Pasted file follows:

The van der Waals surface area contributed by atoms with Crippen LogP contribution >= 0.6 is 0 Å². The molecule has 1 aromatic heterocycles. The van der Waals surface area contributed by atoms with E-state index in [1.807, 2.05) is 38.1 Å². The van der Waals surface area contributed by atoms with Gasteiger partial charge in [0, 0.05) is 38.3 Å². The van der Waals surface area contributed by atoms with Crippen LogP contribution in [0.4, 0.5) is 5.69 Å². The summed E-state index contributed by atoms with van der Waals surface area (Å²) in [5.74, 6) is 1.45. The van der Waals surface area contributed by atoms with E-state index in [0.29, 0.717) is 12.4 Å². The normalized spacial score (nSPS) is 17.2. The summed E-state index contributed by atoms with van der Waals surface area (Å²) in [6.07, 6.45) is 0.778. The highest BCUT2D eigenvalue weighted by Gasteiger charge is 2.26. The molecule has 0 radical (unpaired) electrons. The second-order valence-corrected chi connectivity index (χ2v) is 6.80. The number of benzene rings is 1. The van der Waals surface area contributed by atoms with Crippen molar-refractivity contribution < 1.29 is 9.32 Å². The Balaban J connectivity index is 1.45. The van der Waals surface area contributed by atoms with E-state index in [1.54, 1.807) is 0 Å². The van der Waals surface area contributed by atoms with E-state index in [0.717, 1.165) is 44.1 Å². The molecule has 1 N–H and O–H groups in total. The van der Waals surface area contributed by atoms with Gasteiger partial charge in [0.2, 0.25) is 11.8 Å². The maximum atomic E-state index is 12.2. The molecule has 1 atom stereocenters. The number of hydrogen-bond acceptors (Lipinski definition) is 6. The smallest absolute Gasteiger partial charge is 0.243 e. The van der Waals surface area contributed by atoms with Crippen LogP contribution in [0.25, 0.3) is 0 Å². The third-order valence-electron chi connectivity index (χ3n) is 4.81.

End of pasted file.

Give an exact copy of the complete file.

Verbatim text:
The van der Waals surface area contributed by atoms with Crippen LogP contribution >= 0.6 is 0 Å². The molecule has 1 aromatic heterocycles. The van der Waals surface area contributed by atoms with E-state index in [1.807, 2.05) is 38.1 Å². The van der Waals surface area contributed by atoms with Gasteiger partial charge in [0, 0.05) is 38.3 Å². The van der Waals surface area contributed by atoms with Crippen LogP contribution in [0.4, 0.5) is 5.69 Å². The summed E-state index contributed by atoms with van der Waals surface area (Å²) in [5.74, 6) is 1.45. The van der Waals surface area contributed by atoms with E-state index in [0.29, 0.717) is 12.4 Å². The normalized spacial score (nSPS) is 17.2. The summed E-state index contributed by atoms with van der Waals surface area (Å²) in [6.07, 6.45) is 0.778. The highest BCUT2D eigenvalue weighted by Gasteiger charge is 2.26. The molecule has 0 radical (unpaired) electrons. The second-order valence-corrected chi connectivity index (χ2v) is 6.80. The number of benzene rings is 1. The van der Waals surface area contributed by atoms with Crippen molar-refractivity contribution < 1.29 is 9.32 Å². The Balaban J connectivity index is 1.45. The van der Waals surface area contributed by atoms with E-state index in [1.54, 1.807) is 0 Å². The van der Waals surface area contributed by atoms with E-state index in [0.717, 1.165) is 44.1 Å². The molecule has 1 N–H and O–H groups in total. The van der Waals surface area contributed by atoms with Gasteiger partial charge in [0.2, 0.25) is 11.8 Å². The maximum atomic E-state index is 12.2. The molecule has 1 atom stereocenters. The number of hydrogen-bond acceptors (Lipinski definition) is 6. The smallest absolute Gasteiger partial charge is 0.243 e. The van der Waals surface area contributed by atoms with Crippen LogP contribution in [0.25, 0.3) is 0 Å². The third-order valence-electron chi connectivity index (χ3n) is 4.81.